What we fear is happening to the RFS is this: Influential oil interests possessed of power through lobbying and campaign contributions are dictating the rules of the game.
For the good not simply of states like Iowa, Nebraska and South Dakota, but America as a whole, we do not wish to see RFS requirements reduced and believe biofuels should remain a key component in national energy policy. In the name of achieving energy independence for the country, we in principle are comfortable with the idea of federal support for energy — all of energy.
We encourage state and federal leaders in our three states to continue pushing back against the EPA proposal in aggressive fashion.
We like, for example, the stand taken by Iowa Gov. Terry Branstad last week when, in staunchly opposing the EPA proposal, said presidential candidates who visit Iowa in advance of the 2016 first-in-the-nation caucuses should get behind biofuels.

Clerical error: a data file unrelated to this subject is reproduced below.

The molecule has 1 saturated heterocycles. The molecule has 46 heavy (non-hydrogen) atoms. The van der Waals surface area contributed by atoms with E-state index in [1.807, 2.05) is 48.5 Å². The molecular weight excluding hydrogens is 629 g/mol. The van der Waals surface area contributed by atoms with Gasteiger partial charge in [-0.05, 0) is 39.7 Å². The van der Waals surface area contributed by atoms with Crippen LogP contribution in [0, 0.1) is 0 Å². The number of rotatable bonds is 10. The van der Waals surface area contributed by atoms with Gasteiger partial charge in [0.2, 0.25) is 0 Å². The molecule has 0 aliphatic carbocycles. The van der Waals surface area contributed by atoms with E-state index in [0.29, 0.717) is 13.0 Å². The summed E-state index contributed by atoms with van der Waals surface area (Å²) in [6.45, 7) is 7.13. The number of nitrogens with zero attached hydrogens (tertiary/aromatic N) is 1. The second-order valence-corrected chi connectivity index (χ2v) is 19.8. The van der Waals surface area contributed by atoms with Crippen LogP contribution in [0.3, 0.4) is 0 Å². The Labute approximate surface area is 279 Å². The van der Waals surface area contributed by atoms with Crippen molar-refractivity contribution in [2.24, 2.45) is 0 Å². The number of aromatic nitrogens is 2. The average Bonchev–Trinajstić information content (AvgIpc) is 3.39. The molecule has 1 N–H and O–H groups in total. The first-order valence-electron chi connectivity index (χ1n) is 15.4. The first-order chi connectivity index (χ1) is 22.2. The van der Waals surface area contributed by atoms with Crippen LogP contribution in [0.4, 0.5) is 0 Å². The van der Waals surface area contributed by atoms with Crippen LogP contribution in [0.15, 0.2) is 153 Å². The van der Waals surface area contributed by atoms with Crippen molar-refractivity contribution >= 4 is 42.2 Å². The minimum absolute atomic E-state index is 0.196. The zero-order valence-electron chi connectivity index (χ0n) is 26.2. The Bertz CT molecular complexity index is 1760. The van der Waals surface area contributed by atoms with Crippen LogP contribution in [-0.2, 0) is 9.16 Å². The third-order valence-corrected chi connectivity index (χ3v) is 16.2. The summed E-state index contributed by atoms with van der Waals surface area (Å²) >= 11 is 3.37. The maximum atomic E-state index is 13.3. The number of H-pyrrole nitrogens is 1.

“I think that anybody who aspires to be president of the United States also should make a commitment to continuing . the reduction of our dependency on foreign oil and our commitment to having more and more of our energy coming from renewable sources like ethanol and biodiesel,” Branstad said.
Regardless of political party or philosophical differences on other issues, leaders in states like Iowa, South Dakota and Nebraska must stake out common ground together in spirited opposition to the EPA proposal on the RFS and work to reverse what is a misguided plan.